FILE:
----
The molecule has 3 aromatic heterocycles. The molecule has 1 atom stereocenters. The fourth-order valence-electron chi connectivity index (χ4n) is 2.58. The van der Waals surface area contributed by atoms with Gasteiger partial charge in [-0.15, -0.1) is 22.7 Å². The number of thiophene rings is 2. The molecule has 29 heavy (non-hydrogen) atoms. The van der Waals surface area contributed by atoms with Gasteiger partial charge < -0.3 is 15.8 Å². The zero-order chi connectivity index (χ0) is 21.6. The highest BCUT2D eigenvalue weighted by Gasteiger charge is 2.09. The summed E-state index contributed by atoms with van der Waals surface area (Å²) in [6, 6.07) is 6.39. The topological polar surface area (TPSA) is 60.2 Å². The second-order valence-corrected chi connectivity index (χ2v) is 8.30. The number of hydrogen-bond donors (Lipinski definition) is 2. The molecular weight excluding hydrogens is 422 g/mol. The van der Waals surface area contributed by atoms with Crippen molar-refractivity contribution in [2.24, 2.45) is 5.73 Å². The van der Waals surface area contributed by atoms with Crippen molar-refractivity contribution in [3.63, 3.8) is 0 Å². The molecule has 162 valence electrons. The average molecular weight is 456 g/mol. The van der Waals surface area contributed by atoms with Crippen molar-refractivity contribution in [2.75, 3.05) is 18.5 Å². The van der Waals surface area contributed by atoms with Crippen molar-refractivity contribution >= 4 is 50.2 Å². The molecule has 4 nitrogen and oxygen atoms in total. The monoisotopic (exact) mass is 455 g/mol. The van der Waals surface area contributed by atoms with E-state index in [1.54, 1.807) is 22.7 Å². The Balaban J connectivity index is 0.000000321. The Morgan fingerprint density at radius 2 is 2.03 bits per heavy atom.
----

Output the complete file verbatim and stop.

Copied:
The molecule has 3 aromatic heterocycles. The molecule has 1 atom stereocenters. The fourth-order valence-electron chi connectivity index (χ4n) is 2.58. The van der Waals surface area contributed by atoms with Gasteiger partial charge in [-0.15, -0.1) is 22.7 Å². The number of thiophene rings is 2. The molecule has 29 heavy (non-hydrogen) atoms. The van der Waals surface area contributed by atoms with Gasteiger partial charge < -0.3 is 15.8 Å². The zero-order chi connectivity index (χ0) is 21.6. The highest BCUT2D eigenvalue weighted by Gasteiger charge is 2.09. The summed E-state index contributed by atoms with van der Waals surface area (Å²) in [6, 6.07) is 6.39. The topological polar surface area (TPSA) is 60.2 Å². The second-order valence-corrected chi connectivity index (χ2v) is 8.30. The number of hydrogen-bond donors (Lipinski definition) is 2. The molecular weight excluding hydrogens is 422 g/mol. The van der Waals surface area contributed by atoms with Crippen molar-refractivity contribution in [2.24, 2.45) is 5.73 Å². The van der Waals surface area contributed by atoms with Crippen molar-refractivity contribution in [3.63, 3.8) is 0 Å². The molecule has 162 valence electrons. The average molecular weight is 456 g/mol. The van der Waals surface area contributed by atoms with Crippen molar-refractivity contribution in [2.75, 3.05) is 18.5 Å². The van der Waals surface area contributed by atoms with Crippen molar-refractivity contribution >= 4 is 50.2 Å². The molecule has 4 nitrogen and oxygen atoms in total. The monoisotopic (exact) mass is 455 g/mol. The van der Waals surface area contributed by atoms with E-state index in [1.54, 1.807) is 22.7 Å². The Balaban J connectivity index is 0.000000321. The Morgan fingerprint density at radius 2 is 2.03 bits per heavy atom.